The San Francisco Symphony started the New Year and their music director Michael Tilson Thomas’s 25th and final year with a brilliant concert. The ovations given to MTT promise that his devoted audience will not let him go easily. Among his many gifts, Maestro MTT is a magician of the art of program design. January 5 – 12, SFS and MTT presented Overture to Benvenuto Cellini, Opus 23, (1837) by Hector Berlioz; Meditations on Rilke (2019), by Michael Tilson Thomas; selections from Des Knaben Wunderhorn (1892-1898), by Gustav Mahler; and La Valse (1920), by Maurice Ravel. Each work was performed with zest, deep feeling, flawless musicianship. There was a distant but worthy relationship between Meditations on Rilke and Des Knaben Wunderhorn that increased the audience’s appreciation of both. Do you have a great-uncle who is related only by marriage to someone who is your great-aunt living in another state, but you are crazy about him? It’s that kind of relation.
The Overture to Benvenuto Cellini premiered in Paris, in 1838. The Overture was a hit, but the opera for which it was written was not. The story goes that all composers wanted to have their music performed there; regrettably, performances there were famous for being sloppy and under rehearsed. “The Overture was extravagantly applauded,” wrote Berlioz, “the rest was hissed with exemplary precision.” What a grand disappointment! The Overture in the SFS’s rousing performance on January 12 was full of musical interest from gorgeous melodies to a lively allegro. There is a melody for the woodwinds that represents Harlequin at a carnival. In fact, the Overture has so much character and rhythmic variation that it could be heard as a compact opera in itself. Far from a lightweight curtain opener for the evening, this Overture deserves the fine performance it received. Hearing it again will reward the listener with more insight to its structure and colors and great enjoyment.
MTT has composed other works in which a text is the inspiration or accompaniment for the music. These include Three Songs to Poems by Walt Whitman (1999); Poems of Emily Dickinson (2002); and From the Diary of Anne Frank (2018) for narrator and orchestra. The premiere performances of Meditations on Rilke at Davies Symphony Hall, Jan. 5 -12, created a great event. In addition to the SFS, mezzo-soprano, Sasha Cooke, and bass-baritone, Ryan McKinny embodied the Rilke poetry which became exciting and lovely songs as MTT created them. The singers were a great pair for these songs. The composer-conductor tells that these songs came about by reflecting on events in his father’s life. A fine pianist, his father and friends got stuck without money in Oatman, AZ. His father filled the cafe-bar’s need for a piano player. His playing merged classical works, Gershwin and Irving Berlin songs with performances of requests such as the Bear Fat Fling. It is not 100% clear how that experience in the 1930s relates to MTT’s choice of poems by Rilke for his new songs, except that the Rilke works do resonate with sounds originating in contemporary classical music, maybe a bit of Mahler, perhaps a reference to Schubert, but over all Michael Tilson Thomas. This work was a huge favorite with the audience and has dazzling musical complexities woven in among the moods and melodies that unite it.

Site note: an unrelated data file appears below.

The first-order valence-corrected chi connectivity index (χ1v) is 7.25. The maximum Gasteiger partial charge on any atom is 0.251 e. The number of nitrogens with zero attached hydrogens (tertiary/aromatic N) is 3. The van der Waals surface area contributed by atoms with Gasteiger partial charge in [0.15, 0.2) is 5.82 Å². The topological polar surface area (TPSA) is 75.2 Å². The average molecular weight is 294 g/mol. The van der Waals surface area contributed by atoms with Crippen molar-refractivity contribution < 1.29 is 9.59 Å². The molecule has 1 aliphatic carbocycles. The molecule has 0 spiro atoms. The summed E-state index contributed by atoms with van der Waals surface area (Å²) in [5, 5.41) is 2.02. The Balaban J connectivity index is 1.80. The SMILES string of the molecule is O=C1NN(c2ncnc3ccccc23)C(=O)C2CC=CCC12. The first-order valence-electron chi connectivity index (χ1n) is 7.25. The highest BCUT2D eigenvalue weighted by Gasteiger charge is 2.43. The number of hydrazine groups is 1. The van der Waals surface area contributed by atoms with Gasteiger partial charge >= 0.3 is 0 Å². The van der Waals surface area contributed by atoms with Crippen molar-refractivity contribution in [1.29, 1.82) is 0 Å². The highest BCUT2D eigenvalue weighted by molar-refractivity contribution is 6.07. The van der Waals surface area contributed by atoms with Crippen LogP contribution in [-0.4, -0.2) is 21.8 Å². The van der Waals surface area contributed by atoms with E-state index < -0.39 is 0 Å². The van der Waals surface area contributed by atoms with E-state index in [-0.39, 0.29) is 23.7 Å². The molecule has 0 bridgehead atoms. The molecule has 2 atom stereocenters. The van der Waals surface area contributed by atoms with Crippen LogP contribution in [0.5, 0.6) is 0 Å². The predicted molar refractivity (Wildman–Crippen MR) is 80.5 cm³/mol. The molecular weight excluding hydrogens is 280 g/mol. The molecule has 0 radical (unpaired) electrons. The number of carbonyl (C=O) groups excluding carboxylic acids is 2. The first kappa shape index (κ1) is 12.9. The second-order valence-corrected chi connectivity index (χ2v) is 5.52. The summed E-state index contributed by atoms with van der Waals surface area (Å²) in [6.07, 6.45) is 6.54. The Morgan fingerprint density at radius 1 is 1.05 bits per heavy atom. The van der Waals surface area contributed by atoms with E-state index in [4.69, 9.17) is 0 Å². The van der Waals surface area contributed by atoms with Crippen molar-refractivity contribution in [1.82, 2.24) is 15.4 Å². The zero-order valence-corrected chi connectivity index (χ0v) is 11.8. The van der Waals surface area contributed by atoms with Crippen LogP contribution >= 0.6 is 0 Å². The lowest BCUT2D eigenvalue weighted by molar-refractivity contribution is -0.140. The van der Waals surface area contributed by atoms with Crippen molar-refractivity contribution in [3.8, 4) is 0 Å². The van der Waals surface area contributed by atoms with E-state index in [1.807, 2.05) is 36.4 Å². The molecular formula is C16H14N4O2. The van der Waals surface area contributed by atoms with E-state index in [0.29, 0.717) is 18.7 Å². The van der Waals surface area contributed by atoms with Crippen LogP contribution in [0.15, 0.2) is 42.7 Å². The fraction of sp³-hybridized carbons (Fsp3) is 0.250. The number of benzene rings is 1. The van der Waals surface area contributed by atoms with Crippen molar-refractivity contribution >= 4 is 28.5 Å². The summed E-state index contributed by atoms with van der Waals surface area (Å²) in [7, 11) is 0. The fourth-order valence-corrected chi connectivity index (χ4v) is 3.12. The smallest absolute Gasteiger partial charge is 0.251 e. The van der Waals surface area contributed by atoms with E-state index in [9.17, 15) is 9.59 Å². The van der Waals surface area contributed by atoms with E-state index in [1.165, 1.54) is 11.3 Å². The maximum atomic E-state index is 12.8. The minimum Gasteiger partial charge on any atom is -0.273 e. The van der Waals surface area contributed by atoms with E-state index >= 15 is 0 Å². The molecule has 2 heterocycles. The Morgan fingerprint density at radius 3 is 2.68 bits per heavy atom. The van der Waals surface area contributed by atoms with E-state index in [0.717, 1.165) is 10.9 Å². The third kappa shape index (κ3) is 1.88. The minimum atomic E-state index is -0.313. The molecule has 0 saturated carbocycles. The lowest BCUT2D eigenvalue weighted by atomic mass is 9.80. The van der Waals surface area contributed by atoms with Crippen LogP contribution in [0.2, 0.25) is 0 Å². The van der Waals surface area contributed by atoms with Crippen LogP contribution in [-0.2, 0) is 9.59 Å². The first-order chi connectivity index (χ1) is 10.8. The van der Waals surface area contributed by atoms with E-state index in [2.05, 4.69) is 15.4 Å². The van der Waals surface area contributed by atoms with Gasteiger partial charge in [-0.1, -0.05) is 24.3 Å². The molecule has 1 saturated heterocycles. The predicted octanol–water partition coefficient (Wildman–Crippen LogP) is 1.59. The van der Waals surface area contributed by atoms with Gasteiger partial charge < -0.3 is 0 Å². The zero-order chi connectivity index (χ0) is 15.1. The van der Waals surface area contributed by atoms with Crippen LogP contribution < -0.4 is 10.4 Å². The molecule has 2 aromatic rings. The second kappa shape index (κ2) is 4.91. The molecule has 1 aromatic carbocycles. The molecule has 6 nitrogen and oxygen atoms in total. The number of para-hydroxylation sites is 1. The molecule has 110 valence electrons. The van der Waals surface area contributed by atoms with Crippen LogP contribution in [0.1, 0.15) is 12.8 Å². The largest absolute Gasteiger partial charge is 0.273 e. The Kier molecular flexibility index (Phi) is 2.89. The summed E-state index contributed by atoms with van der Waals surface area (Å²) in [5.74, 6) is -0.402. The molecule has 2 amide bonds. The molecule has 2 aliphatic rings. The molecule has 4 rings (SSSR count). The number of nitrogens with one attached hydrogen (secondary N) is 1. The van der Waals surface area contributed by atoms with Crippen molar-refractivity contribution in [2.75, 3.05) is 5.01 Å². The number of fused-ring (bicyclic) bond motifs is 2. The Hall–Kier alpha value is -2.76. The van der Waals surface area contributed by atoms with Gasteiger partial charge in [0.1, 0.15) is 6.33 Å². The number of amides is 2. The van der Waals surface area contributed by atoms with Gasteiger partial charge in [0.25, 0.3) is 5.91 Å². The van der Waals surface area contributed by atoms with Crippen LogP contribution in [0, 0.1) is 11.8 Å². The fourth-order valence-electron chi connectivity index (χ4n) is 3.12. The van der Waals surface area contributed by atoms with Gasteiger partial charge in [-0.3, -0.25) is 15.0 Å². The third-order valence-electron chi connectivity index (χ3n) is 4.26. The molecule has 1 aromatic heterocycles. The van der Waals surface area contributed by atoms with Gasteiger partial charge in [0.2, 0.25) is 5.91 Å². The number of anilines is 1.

Rainier Maria Rilke is read by some to be a mystic and by others to be an existentialist poet trying to find peace in a time of anxiety and isolation. His work is lyrical and searching, such a fitting partner to MTT’s music. His consolation for his readers was “Be patient toward all that is unsolved in your heart and try to learn to love the questions.” The San Francisco Symphony promises the release of recordings of this and other MTT music later this year.
Four Songs from Des Knaben Wunderhorn provided a brief but satisfying venture into Mahler-land, a destination MTT has made his own. Sasha Cooke returned to sing the folk song styled works from a collection that was published in 1805. The Romantic movement embraced the music and stories of national or ethnic origins, even when it was written and arranged anew. The four songs performed by the SFS and Ms Cooke expressed the trials of living in the country, loss of love and loss of life. The songs might begin with a cheerful outlook but also were somber and alluded to barely hidden sadness. Ms Cooke delved into these emotions with understanding and appreciation for both the lyrics and the wonderful music. It was a performance revealing a root of the Romantic experience of life.
La Valse, poeme choregraphique pour orchestre is such a fabulous, swirling piece that the listener feels as though she has been lifted up, repeatedly turned fast in the air, and, before long, danced so quickly and become so dizzy that she sails through the air forgetting that eventually she will fall. It is an emphatic, ever growing dance that dances itself. The room spins, but the dance does not care. Ravel originally planned a tribute to Johann Strauss. By 1920, after World War I and the destruction of much of a generation, the gracious image of waltzing was no more. The sound of this work becomes a terror. The ballroom where it takes place seems haunted by evil. It is a piece of music not to be missed, especially if the listener is willing to imagine himself in that scene and, by doing that, understand better the cost of war. Bravo, Ravel! Bravo, San Francisco Symphony!